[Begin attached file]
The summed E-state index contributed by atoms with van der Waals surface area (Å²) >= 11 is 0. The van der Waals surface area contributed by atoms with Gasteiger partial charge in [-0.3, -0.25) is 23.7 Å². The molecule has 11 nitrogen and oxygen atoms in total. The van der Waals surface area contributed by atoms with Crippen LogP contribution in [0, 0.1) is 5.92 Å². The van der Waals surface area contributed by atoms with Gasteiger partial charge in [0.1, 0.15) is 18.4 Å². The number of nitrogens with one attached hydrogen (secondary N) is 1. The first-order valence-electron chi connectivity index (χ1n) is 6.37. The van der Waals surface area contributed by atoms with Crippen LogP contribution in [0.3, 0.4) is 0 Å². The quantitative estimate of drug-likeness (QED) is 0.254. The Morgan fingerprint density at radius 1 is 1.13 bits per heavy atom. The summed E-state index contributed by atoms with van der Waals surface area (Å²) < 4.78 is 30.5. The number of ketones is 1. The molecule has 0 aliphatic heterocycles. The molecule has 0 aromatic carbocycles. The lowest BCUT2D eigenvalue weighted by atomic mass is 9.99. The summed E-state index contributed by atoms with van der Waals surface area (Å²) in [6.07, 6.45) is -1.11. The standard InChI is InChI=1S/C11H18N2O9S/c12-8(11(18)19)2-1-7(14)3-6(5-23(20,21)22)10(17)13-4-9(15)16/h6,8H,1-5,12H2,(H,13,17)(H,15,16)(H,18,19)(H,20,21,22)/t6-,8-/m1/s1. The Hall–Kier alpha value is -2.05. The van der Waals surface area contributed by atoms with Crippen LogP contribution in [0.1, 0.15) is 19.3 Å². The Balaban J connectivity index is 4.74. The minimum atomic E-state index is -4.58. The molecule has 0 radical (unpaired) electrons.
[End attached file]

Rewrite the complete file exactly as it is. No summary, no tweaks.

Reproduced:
The summed E-state index contributed by atoms with van der Waals surface area (Å²) >= 11 is 0. The van der Waals surface area contributed by atoms with Gasteiger partial charge in [-0.3, -0.25) is 23.7 Å². The molecule has 11 nitrogen and oxygen atoms in total. The van der Waals surface area contributed by atoms with Crippen LogP contribution in [0, 0.1) is 5.92 Å². The van der Waals surface area contributed by atoms with Gasteiger partial charge in [0.1, 0.15) is 18.4 Å². The number of nitrogens with one attached hydrogen (secondary N) is 1. The first-order valence-electron chi connectivity index (χ1n) is 6.37. The van der Waals surface area contributed by atoms with Crippen LogP contribution in [0.3, 0.4) is 0 Å². The quantitative estimate of drug-likeness (QED) is 0.254. The Morgan fingerprint density at radius 1 is 1.13 bits per heavy atom. The summed E-state index contributed by atoms with van der Waals surface area (Å²) < 4.78 is 30.5. The number of ketones is 1. The molecule has 0 aliphatic heterocycles. The molecule has 0 aromatic carbocycles. The lowest BCUT2D eigenvalue weighted by atomic mass is 9.99. The summed E-state index contributed by atoms with van der Waals surface area (Å²) in [6.07, 6.45) is -1.11. The standard InChI is InChI=1S/C11H18N2O9S/c12-8(11(18)19)2-1-7(14)3-6(5-23(20,21)22)10(17)13-4-9(15)16/h6,8H,1-5,12H2,(H,13,17)(H,15,16)(H,18,19)(H,20,21,22)/t6-,8-/m1/s1. The Hall–Kier alpha value is -2.05. The van der Waals surface area contributed by atoms with Crippen LogP contribution in [0.1, 0.15) is 19.3 Å². The Balaban J connectivity index is 4.74. The minimum atomic E-state index is -4.58. The molecule has 0 radical (unpaired) electrons.